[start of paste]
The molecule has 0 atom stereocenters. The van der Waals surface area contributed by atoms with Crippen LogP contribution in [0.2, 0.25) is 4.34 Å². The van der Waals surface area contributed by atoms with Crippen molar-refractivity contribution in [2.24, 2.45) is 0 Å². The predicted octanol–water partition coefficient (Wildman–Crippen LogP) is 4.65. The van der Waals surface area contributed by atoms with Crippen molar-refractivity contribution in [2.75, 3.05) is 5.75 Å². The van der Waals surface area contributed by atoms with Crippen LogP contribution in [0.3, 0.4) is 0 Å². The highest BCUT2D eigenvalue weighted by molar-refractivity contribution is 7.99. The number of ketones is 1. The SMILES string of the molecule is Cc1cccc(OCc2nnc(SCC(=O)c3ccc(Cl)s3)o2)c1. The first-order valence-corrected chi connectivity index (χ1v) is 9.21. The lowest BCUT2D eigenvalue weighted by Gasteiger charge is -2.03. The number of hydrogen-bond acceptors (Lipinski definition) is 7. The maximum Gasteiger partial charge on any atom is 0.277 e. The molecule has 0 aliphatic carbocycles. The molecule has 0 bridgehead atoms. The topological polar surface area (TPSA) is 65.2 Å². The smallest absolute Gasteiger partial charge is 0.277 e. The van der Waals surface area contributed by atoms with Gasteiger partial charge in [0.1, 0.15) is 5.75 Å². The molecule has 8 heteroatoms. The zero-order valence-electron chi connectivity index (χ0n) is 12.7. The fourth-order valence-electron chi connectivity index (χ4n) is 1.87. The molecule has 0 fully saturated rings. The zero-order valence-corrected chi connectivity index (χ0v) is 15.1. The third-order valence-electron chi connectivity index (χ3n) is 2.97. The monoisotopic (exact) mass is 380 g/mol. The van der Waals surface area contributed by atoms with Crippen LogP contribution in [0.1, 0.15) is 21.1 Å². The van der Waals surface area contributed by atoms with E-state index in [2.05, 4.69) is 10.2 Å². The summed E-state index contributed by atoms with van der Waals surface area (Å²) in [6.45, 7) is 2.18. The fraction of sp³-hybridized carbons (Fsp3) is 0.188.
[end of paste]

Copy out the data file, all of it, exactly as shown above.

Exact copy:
The molecule has 0 atom stereocenters. The van der Waals surface area contributed by atoms with Crippen LogP contribution in [0.2, 0.25) is 4.34 Å². The van der Waals surface area contributed by atoms with Crippen molar-refractivity contribution in [2.24, 2.45) is 0 Å². The predicted octanol–water partition coefficient (Wildman–Crippen LogP) is 4.65. The van der Waals surface area contributed by atoms with Crippen molar-refractivity contribution in [2.75, 3.05) is 5.75 Å². The van der Waals surface area contributed by atoms with Crippen LogP contribution in [0.3, 0.4) is 0 Å². The highest BCUT2D eigenvalue weighted by molar-refractivity contribution is 7.99. The number of ketones is 1. The SMILES string of the molecule is Cc1cccc(OCc2nnc(SCC(=O)c3ccc(Cl)s3)o2)c1. The first-order valence-corrected chi connectivity index (χ1v) is 9.21. The lowest BCUT2D eigenvalue weighted by Gasteiger charge is -2.03. The number of hydrogen-bond acceptors (Lipinski definition) is 7. The maximum Gasteiger partial charge on any atom is 0.277 e. The molecule has 0 aliphatic carbocycles. The molecule has 0 bridgehead atoms. The topological polar surface area (TPSA) is 65.2 Å². The smallest absolute Gasteiger partial charge is 0.277 e. The van der Waals surface area contributed by atoms with Gasteiger partial charge in [0.1, 0.15) is 5.75 Å². The molecule has 8 heteroatoms. The zero-order valence-electron chi connectivity index (χ0n) is 12.7. The fourth-order valence-electron chi connectivity index (χ4n) is 1.87. The molecule has 0 fully saturated rings. The zero-order valence-corrected chi connectivity index (χ0v) is 15.1. The third-order valence-electron chi connectivity index (χ3n) is 2.97. The monoisotopic (exact) mass is 380 g/mol. The van der Waals surface area contributed by atoms with Crippen LogP contribution in [0.1, 0.15) is 21.1 Å². The van der Waals surface area contributed by atoms with E-state index in [2.05, 4.69) is 10.2 Å². The summed E-state index contributed by atoms with van der Waals surface area (Å²) in [6.45, 7) is 2.18. The fraction of sp³-hybridized carbons (Fsp3) is 0.188.